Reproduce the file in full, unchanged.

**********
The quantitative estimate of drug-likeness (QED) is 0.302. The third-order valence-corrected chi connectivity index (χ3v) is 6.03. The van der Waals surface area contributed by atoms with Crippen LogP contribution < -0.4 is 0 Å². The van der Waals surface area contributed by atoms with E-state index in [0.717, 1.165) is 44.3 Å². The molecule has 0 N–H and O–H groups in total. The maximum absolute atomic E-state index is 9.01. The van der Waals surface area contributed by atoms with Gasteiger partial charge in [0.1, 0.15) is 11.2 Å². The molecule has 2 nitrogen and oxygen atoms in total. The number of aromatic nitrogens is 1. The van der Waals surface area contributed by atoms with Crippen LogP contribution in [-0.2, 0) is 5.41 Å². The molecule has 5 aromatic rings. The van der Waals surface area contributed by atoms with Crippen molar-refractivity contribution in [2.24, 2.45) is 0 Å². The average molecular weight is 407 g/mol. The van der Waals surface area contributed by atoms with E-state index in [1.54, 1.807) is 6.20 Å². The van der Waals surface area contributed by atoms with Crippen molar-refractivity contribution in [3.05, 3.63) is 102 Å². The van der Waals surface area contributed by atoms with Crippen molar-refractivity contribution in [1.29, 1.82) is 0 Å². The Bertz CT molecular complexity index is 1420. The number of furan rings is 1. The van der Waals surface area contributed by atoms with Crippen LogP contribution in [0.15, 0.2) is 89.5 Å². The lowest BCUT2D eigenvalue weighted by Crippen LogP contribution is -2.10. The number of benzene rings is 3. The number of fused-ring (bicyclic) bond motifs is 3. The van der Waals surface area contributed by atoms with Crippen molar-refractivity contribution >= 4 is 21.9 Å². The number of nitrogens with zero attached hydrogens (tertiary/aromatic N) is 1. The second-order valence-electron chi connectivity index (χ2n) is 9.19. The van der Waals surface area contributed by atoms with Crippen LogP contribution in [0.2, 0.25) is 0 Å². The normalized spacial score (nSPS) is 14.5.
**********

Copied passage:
The quantitative estimate of drug-likeness (QED) is 0.302. The third-order valence-corrected chi connectivity index (χ3v) is 6.03. The van der Waals surface area contributed by atoms with Crippen LogP contribution < -0.4 is 0 Å². The van der Waals surface area contributed by atoms with E-state index in [0.717, 1.165) is 44.3 Å². The molecule has 0 N–H and O–H groups in total. The maximum absolute atomic E-state index is 9.01. The van der Waals surface area contributed by atoms with Gasteiger partial charge in [0.1, 0.15) is 11.2 Å². The molecule has 2 nitrogen and oxygen atoms in total. The number of aromatic nitrogens is 1. The van der Waals surface area contributed by atoms with Crippen LogP contribution in [-0.2, 0) is 5.41 Å². The molecule has 5 aromatic rings. The van der Waals surface area contributed by atoms with Crippen molar-refractivity contribution in [2.24, 2.45) is 0 Å². The average molecular weight is 407 g/mol. The van der Waals surface area contributed by atoms with E-state index in [1.54, 1.807) is 6.20 Å². The van der Waals surface area contributed by atoms with Crippen molar-refractivity contribution in [3.05, 3.63) is 102 Å². The van der Waals surface area contributed by atoms with Crippen molar-refractivity contribution in [1.29, 1.82) is 0 Å². The Bertz CT molecular complexity index is 1420. The number of furan rings is 1. The van der Waals surface area contributed by atoms with Crippen LogP contribution in [0.15, 0.2) is 89.5 Å². The lowest BCUT2D eigenvalue weighted by Crippen LogP contribution is -2.10. The number of benzene rings is 3. The number of fused-ring (bicyclic) bond motifs is 3. The van der Waals surface area contributed by atoms with Crippen molar-refractivity contribution >= 4 is 21.9 Å². The number of nitrogens with zero attached hydrogens (tertiary/aromatic N) is 1. The second-order valence-electron chi connectivity index (χ2n) is 9.19. The van der Waals surface area contributed by atoms with Crippen LogP contribution in [0.2, 0.25) is 0 Å². The normalized spacial score (nSPS) is 14.5.